K–12 Infrastructure

How Smart Asset Management Can Keep Students Healthy

The landscape of health has changed significantly since the start of the pandemic, and no industry was more impacted than education. Though the health and safety of students and faculty have always been at the top of priority lists, COVID-19 increased pressure to keep buildings safe via space planning and maximization, HVAC management and additional cleaning.

Although the U.S. has officially declared an end to the COVID public health emergency, the concept of a healthy educational facility has taken on a new meaning, especially as Hurricane Hilary impacts daily life in Southern California, leaving flood watches and warnings in its wake. Coupled with record hot temperatures in the central U.S., HVAC systems in particular are working overtime to purify the air and keep students cool. Schools must handle not just the health threats of today, but potential issues in the future — a challenge for facilities managers that rely on analog communication or paper-based systems to keep track of tasks, inventory, work orders, maintenance schedules and more.

So, how can facilities managers continue to prioritize student health and safety with limited budgets and competing infrastructure priorities?

The State of Education Infrastructure

A recent State of our Schools report found that the average age of a U.S. K–12 school is 44 years old, meaning it’s critical to focus investments on improvements to counteract aging infrastructure. Further, the American Society of Civil Engineers’ 2021 Infrastructure Report Card rated the nation’s school facilities in D+ condition, demonstrating the ongoing struggle to upgrade and maintain building systems that ensure facilities are free of health hazards.

These poor infrastructure grades, combined with resource, labor, and environmental challenges, raise concerns for education infrastructure. And while technology offers solutions, a recent study of 520 C-Suite, operations executives and IT decision makers showed that there’s still a lack of understanding of technology’s value (33%).

Schools in economically challenged and underprivileged areas are especially at a disadvantage as well. Due to the lack of funding and age of facilities – which are only getting older – students are at an increased risk of health and safety problems. According to the State of our Schools report, rural districts serving high-poverty public schools have funded capital improvements at almost half the level of the national average—$2.3 million on average per school compared to $4.3 million per school.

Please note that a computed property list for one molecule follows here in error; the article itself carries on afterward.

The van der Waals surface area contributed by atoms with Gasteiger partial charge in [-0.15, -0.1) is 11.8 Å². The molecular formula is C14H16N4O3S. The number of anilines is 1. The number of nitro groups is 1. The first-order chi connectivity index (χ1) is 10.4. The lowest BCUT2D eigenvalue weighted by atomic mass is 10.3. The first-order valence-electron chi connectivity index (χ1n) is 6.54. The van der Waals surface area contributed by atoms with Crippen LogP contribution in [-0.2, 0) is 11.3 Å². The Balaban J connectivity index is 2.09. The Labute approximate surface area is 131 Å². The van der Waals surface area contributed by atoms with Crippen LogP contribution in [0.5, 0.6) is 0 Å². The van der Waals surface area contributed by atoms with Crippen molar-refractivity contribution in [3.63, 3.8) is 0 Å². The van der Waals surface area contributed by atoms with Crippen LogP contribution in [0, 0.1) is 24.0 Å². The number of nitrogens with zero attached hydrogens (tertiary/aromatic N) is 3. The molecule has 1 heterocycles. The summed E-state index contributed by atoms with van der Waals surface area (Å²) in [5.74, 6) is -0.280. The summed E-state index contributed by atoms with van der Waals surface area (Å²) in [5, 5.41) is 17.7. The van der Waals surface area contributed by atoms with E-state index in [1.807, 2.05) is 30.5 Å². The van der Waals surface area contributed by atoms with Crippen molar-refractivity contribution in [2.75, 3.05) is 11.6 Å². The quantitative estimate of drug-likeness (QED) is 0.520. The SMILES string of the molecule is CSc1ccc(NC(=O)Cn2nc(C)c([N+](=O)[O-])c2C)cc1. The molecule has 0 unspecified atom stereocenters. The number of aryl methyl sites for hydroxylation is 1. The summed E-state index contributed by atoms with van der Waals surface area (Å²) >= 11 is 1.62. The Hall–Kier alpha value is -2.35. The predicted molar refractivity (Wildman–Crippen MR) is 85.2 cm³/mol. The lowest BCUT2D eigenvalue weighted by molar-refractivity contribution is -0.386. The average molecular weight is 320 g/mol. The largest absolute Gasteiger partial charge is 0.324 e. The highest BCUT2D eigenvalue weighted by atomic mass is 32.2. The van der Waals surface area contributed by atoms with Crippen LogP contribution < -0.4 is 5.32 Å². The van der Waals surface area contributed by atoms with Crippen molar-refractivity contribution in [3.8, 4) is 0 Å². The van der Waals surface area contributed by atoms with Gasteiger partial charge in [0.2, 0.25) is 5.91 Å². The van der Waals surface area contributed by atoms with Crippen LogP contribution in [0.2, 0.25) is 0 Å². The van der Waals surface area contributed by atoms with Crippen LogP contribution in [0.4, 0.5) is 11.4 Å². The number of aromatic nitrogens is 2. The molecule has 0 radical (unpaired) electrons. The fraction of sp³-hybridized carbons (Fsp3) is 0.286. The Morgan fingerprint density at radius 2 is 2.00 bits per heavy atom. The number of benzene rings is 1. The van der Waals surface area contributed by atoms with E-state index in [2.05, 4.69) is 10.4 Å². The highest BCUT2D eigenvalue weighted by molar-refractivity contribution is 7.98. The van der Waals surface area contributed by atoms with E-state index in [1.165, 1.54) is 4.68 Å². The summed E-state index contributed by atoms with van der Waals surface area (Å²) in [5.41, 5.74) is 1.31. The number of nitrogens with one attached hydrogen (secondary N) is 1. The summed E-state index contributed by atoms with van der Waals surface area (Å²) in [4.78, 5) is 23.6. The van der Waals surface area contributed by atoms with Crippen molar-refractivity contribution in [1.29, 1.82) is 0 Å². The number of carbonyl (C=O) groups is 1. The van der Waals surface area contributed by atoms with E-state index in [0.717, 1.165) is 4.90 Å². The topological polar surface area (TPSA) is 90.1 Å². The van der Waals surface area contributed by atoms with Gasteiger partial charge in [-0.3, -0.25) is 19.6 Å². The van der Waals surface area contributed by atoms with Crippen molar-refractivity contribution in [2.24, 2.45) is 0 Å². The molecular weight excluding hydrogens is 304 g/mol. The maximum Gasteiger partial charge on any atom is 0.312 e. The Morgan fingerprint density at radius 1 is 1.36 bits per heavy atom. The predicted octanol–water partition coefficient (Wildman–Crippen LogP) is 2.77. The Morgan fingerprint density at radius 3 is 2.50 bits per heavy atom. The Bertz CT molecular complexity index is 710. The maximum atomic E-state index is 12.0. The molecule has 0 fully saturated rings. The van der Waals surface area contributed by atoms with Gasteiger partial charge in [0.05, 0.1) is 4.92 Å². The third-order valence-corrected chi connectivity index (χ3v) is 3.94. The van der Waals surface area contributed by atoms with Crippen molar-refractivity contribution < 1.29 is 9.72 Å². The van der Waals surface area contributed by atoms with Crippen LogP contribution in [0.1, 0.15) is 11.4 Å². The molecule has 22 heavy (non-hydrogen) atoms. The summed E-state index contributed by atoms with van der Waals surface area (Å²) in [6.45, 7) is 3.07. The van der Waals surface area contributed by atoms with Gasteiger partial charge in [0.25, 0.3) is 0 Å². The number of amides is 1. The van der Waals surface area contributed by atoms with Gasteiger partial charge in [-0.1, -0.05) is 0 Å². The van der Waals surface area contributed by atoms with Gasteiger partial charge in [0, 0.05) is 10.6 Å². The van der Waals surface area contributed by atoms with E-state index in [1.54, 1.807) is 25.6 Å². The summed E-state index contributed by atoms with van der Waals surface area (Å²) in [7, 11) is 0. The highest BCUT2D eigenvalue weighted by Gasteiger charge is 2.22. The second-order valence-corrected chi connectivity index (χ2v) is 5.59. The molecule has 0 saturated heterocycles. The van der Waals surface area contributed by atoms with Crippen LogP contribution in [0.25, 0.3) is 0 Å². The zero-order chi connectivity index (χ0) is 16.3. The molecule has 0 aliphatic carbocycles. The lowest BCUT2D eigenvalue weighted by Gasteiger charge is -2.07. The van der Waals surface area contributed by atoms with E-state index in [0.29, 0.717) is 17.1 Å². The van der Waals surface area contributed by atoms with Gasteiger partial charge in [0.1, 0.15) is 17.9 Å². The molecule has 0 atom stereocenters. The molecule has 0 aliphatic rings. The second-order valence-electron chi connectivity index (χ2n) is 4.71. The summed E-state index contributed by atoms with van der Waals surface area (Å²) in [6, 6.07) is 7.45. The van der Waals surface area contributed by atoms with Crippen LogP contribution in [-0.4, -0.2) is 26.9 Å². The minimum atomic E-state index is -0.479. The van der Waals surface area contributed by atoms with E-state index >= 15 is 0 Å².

How Strategic Asset Management Can Help

The good news is that more intelligent management of assets has been proven to help educators assimilate and execute both short and long-term infrastructure priorities to support health and safety.

Utilizing technology to gather real-time data on all aspects of facilities – from HVACs to heating systems to rooves – enables facilities managers to gain insight into the state of their assets, providing proof-points to support decisions about asset health. Beyond increasing transparency and communication with stakeholders, this data allows them to easily access workflows and inventory, monitor assets for performance or efficiency, and plan for preventative and predictive maintenance that will prioritize both student health and the overall health of the building.

Further, systems like HVAC may contribute to increased heating and cooling costs, resulting in a hefty heating bill due to lost energy. By empowering teams with connected technology, decision makers can get ahead of any increased costs by identifying utility waste and increasing efficiency across the facility.

As facility and operational leaders continue to do more with fewer resources to keep schools safe and healthy for students and staff, technology and enterprise asset management (EAM) will continue to provide opportunities for schools to strategically plan infrastructure updates, make the most use of limited funds, and increase efficiency.

The Road Ahead

Schools provide critical services and can’t risk the safety or quality of education of the students in their care. And with communities demanding safer public and private schools, and states and municipalities also starting to require—under strict penalties—increased transparency and action toward safety, balancing these costs with other ongoing infrastructure needs will be crucial. To keep operations running smoothly, it’s crucial to have the right data to help make the smartest spending decisions possible.

About the Author

Rob Begg is the VP of Portfolio Marketing at Brightly, a Siemens company.